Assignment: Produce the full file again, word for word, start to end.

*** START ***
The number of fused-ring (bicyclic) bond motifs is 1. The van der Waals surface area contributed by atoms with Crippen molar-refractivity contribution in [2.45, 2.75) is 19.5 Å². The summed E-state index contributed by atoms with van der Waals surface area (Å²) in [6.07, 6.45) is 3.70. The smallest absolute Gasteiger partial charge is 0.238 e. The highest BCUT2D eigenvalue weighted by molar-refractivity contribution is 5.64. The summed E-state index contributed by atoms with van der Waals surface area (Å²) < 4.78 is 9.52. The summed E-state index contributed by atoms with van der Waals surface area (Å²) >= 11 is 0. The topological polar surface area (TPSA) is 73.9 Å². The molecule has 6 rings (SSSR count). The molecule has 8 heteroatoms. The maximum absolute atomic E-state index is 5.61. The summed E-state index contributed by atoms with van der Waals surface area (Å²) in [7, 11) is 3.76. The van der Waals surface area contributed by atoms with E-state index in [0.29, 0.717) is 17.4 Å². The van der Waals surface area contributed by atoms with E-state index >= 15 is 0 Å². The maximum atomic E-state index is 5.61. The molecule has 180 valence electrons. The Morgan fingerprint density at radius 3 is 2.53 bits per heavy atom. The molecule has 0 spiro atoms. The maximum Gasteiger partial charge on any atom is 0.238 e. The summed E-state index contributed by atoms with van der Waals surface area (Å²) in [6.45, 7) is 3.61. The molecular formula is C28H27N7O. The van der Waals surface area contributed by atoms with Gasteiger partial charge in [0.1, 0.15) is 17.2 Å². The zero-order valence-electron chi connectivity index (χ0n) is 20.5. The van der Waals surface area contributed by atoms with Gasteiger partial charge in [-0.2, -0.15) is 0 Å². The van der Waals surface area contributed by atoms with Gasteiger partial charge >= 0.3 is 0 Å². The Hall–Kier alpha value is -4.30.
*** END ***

The number of fused-ring (bicyclic) bond motifs is 1. The van der Waals surface area contributed by atoms with Crippen molar-refractivity contribution in [2.45, 2.75) is 19.5 Å². The summed E-state index contributed by atoms with van der Waals surface area (Å²) in [6.07, 6.45) is 3.70. The smallest absolute Gasteiger partial charge is 0.238 e. The highest BCUT2D eigenvalue weighted by molar-refractivity contribution is 5.64. The summed E-state index contributed by atoms with van der Waals surface area (Å²) < 4.78 is 9.52. The summed E-state index contributed by atoms with van der Waals surface area (Å²) >= 11 is 0. The topological polar surface area (TPSA) is 73.9 Å². The molecule has 6 rings (SSSR count). The molecule has 8 heteroatoms. The maximum absolute atomic E-state index is 5.61. The summed E-state index contributed by atoms with van der Waals surface area (Å²) in [7, 11) is 3.76. The van der Waals surface area contributed by atoms with E-state index in [0.29, 0.717) is 17.4 Å². The van der Waals surface area contributed by atoms with E-state index >= 15 is 0 Å². The maximum atomic E-state index is 5.61. The molecule has 180 valence electrons. The Morgan fingerprint density at radius 3 is 2.53 bits per heavy atom. The molecule has 0 spiro atoms. The maximum Gasteiger partial charge on any atom is 0.238 e. The summed E-state index contributed by atoms with van der Waals surface area (Å²) in [6.45, 7) is 3.61. The molecular formula is C28H27N7O. The van der Waals surface area contributed by atoms with Gasteiger partial charge in [0.1, 0.15) is 17.2 Å². The zero-order valence-electron chi connectivity index (χ0n) is 20.5. The van der Waals surface area contributed by atoms with Gasteiger partial charge in [-0.2, -0.15) is 0 Å². The van der Waals surface area contributed by atoms with Gasteiger partial charge >= 0.3 is 0 Å². The Hall–Kier alpha value is -4.30.